Documentation

Read and search through all the Sitecore JSS documentation

Server-Side JavaScript rendering

Server-side JavaScript rendering enables execution of the same JS application you run in dev but now within Content Management environment running full Sitecore instance. Rendering is performed by a rendering engine.

Sitecore provides 2 implementations of a rendering engine:

  • nodejs (enabled by default)
  • http (available only in Sitecore 9.1.1 and later)

You can configure a rendering engine per JSS app by using the serverSideRenderingEngine attribute.

If you are using SXA you can configure a rendering engine in the settings of your JSS tenant. There is an "Server side rendering engine" field for that.

Node.js rendering engine

Node.js view engine uses a node.js instance (running on your Content Management server) to server-side render your app.

This is made possible thanks to extensible ASP.NET and Sitecore MVC infrastructure allowing for custom JavaScript renderers to be plugged in, which hand-off the JS bundle and Layout Service output to node.js via ASP.NET NodeServices:

{
  "name": "home",
   ...
  "placeholders": {
    "name": "main",
    "path": "main",
    "elements": [
      {
        "componentName": "Welcome",
        ...
        "contents": {
          "Text": {
            "value": "World"
          },
          "Title": {
            "value": "Hello"
          }
        }
      }
    ]
  }
}

The returning HTML string from node.js is returned back in response.

This is how the whole mechanism works in a nutshell.

Server-side JavaScript rendering

The page-level items that correspond to the route are expected to have a conventional presentation details set on them:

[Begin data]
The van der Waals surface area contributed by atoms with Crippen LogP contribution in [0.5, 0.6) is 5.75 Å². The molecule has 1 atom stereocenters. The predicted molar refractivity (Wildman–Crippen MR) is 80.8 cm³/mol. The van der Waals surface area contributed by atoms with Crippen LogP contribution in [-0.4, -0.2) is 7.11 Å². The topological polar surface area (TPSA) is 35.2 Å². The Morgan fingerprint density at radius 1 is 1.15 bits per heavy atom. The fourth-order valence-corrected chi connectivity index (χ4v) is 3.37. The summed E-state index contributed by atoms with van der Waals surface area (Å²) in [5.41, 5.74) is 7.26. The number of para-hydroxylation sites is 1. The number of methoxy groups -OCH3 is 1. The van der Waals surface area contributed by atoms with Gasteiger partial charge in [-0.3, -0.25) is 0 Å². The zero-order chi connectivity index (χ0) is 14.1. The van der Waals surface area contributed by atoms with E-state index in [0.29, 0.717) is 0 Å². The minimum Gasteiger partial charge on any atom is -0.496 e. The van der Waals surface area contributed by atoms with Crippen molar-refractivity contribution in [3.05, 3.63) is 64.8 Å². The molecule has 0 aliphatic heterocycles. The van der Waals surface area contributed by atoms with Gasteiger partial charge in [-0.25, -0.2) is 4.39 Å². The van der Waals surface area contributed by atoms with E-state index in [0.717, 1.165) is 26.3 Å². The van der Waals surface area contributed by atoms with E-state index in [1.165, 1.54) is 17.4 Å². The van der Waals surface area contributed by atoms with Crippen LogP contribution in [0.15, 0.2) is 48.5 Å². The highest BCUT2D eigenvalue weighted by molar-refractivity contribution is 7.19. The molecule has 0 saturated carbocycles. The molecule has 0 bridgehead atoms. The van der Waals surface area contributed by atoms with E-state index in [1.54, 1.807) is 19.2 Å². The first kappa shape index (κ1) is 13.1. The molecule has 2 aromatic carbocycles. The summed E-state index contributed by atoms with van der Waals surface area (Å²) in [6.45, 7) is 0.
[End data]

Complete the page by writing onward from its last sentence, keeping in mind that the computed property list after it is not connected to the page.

Layout details as normal

The JSS App layouts are used simply as indicators of JavaScript-based rendering, and point at an empty Razor view. The WelcomeRendering is a real Sitecore rendering item of a new type React JavaScript Rendering that is defined as usual under /sitecore/layout/renderings.

Each configured <app /> will receive its own node.js engine instance, allowing the applications to run in isolation.

By default, an exported renderView function in your app's server bundle is invoked to produce the static rendering of your application. Note that data passed into this function is "double encoded" in order to preserve JSON formatting, and you must JSON.parse() it before use.

"Mixed-mode" rendering is possible with JSS from two perspectives. You can embed JSS applications in the layout of a standard Sitecore MVC page by use of the EmbeddedJsApp rendering. You can also place any Sitecore rendering in a JSS route and utilize the serialized output of its datasource. You can also place a json=false rendering parameter on any MVC-compatible rendering used in a JSS route to get its rendered HTML output.

Pros and cons of Node.js rendering engine

Pros

  • Simple setup - just install node.js on Sitecore server
  • No need to manually manage node.js instances
  • Built-in pooling

Cons

  • Difficult to customize node.js startup, e.g profiling, debugging
  • Limited control over pooling / clustering
  • Need to install node.js on Sitecore servers
  • JSS app artifacts need to be deployed to Sitecore server